• Join over 1.2 million students every month
  • Accelerate your learning by 29%
  • Unlimited access from just £6.99 per month
  1. 1
  2. 2
  3. 3
  4. 4
  5. 5
  6. 6
  7. 7
  8. 8
  9. 9
  10. 10
  11. 11
  12. 12
  13. 13
  14. 14
  15. 15
  16. 16
  17. 17

A-Level Investigation - Rates of Reaction – The Iodine Clock

Extracts from this document...


MCB A-Level Investigation Rates of Reaction - The Iodine Clock Aim: carry out investigations to determine the rate equation for the oxidation of iodide ions by hydrogen peroxide in acid solution. Investigate the effect of various transition metal catalysts on the reaction rate. Introduction to research The research of this project involved investigation of a range of scientific literature available from Oxford University's online science library, various chemistry texts and other Internet sources. The Iodine clock reaction This reaction has been used repeatedly down the years in the study of reaction rates. Most famously by Harcourt and Esson in the late 18th - early 19th century. The reaction between hydrogen peroxide and iodide ions is still known as the Harcourt-Esson reaction. The Iodine Clock reaction can be represented by the half equations: H2O2 (aq) + I- (aq) --> IO- (aq) + H2O (l) Slow [1] IO- (aq) + H3O+ (aq) - HIO (aq) + H2O (l) Fast [2] HIO (aq) + H3O+ (aq) + I- (aq) --> I2 (aq) + 2H2O (l) Fast [3] Overall: 2H+ + H2O2 + 2I- --> 2H2O + I2 Iodide ions are oxidised to diatomic iodine molecules. These are soluble in water and will turn it a pale brown color. In this experiment the presence of starch will emphasize the color change at the end-point of the reaction by forming a deep blue complex with the iodine. Use of Sodium Thiosulphate [ Na2S2O3 ] Sodium Thiosulphate(VI) is a reducing agent. In the iodine clock reaction, it plays the following part: Half equations; 2S2O32- (aq) --> S4O62- (aq) + 2e- I2 (aq) + 2e- --> 2I- (aq) Overall: 2S2O32- (aq) + I2 (aq) --> S4O62- (aq) + 2I- (aq) The Thiosulphate has the effect of reducing iodine to iodide ions. Since the Iodine Clock Reaction is basically the conversion of iodide ions to iodine, the Thiosulphate actually does the reverse. ...read more.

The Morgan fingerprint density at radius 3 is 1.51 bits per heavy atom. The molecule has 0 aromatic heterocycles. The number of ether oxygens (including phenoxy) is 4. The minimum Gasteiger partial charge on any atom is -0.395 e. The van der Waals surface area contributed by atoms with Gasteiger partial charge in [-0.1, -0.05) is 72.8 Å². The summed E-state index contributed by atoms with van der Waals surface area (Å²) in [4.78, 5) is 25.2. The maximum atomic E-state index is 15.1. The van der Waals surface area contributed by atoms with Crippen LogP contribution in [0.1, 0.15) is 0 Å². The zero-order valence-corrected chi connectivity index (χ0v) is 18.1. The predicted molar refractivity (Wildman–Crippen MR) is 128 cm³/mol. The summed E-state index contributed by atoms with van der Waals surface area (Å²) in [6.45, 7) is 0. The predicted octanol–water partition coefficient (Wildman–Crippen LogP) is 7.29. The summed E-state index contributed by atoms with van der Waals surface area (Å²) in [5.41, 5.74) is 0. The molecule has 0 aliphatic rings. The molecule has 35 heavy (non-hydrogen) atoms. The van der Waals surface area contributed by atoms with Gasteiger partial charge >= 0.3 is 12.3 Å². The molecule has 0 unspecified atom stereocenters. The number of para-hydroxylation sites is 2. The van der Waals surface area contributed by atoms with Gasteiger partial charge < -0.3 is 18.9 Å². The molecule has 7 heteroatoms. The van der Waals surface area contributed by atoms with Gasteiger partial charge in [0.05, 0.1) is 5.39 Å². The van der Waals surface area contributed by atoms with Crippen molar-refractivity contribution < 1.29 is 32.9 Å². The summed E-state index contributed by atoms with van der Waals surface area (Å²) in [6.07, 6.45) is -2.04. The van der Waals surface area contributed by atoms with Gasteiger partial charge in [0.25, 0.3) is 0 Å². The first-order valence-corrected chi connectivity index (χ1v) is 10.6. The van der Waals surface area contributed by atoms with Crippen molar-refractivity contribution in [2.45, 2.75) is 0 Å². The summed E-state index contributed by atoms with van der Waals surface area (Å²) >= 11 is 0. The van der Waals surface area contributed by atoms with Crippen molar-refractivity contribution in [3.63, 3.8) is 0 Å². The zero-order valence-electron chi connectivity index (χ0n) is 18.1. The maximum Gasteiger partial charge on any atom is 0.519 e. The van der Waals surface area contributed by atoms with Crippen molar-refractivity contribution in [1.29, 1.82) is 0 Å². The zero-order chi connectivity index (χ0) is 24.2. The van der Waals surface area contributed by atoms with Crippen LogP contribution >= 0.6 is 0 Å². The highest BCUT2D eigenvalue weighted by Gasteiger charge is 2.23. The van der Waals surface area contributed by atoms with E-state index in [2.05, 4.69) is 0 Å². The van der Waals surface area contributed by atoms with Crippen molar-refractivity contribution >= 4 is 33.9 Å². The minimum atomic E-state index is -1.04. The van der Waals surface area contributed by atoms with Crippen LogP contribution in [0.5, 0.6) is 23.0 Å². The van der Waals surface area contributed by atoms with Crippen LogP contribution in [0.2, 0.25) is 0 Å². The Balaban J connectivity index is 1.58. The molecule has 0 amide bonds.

This is signified by a change in the solution color from clear to deep blue. (8). Immediately as the reaction reaches this point, stop the stopwatch. Record the time to the nearest second. (9). Repeat this reaction using the same volumes of reactants to obtain a second result. If there were massive variations (>20seconds) it would be advisable to repeat again to eliminate a possible rogue result. (10). Repeat steps 1 to 9 for the remaining volumes of independent variable (in this case 0.1 Molar KI - 4ml, 6ml, 8ml, 10ml and 12ml) adjusting the distilled water content of the solution to keep the overall solution volume at a constant 200ml (respectively 175ml, 173ml, 171ml, 169ml and 167ml). (11). In the same fashion, perform sets of experiments to investigate the effects of varying the concentration of the other reactants: Potassium Iodide and Sulphuric Acid. The various concentrations and volumes for these investigations are listed in Tables 1.2 and 1.3 above. (12). Once all values have been obtained it is necessary to plot graphs of rate against concentration (or volume) limiting reagent (independent variable). To calculate reaction rate: Reaction Rate = 1/REACTION TIME To calculate reactant concentration in the solution: using n = cv Concentration reagent (in solution) = Moles reagent Total solution volume (constant 0.2dm) Where: Moles reagent = Concentration x Volume Units: Concentration: moldm-3 Volume: dm Rate: seconds-1 (13). The graph Rate against Concentration (or volume) should be plotted with ?-axis representing Concentration and y-axis representing Reaction Rate x103 (by raising the reaction rate it will make the numbers easier to work with). (14). To determine the order of the reaction with respect to the concentration of a particular the shape of the graph it produces should be compared with the example below: Figure 2.1 Green line represents 2nd order Red line represents 1st order Blue line represents 0th order The overall order can then be deduced by addition of the singular orders w.r.t. ...read more.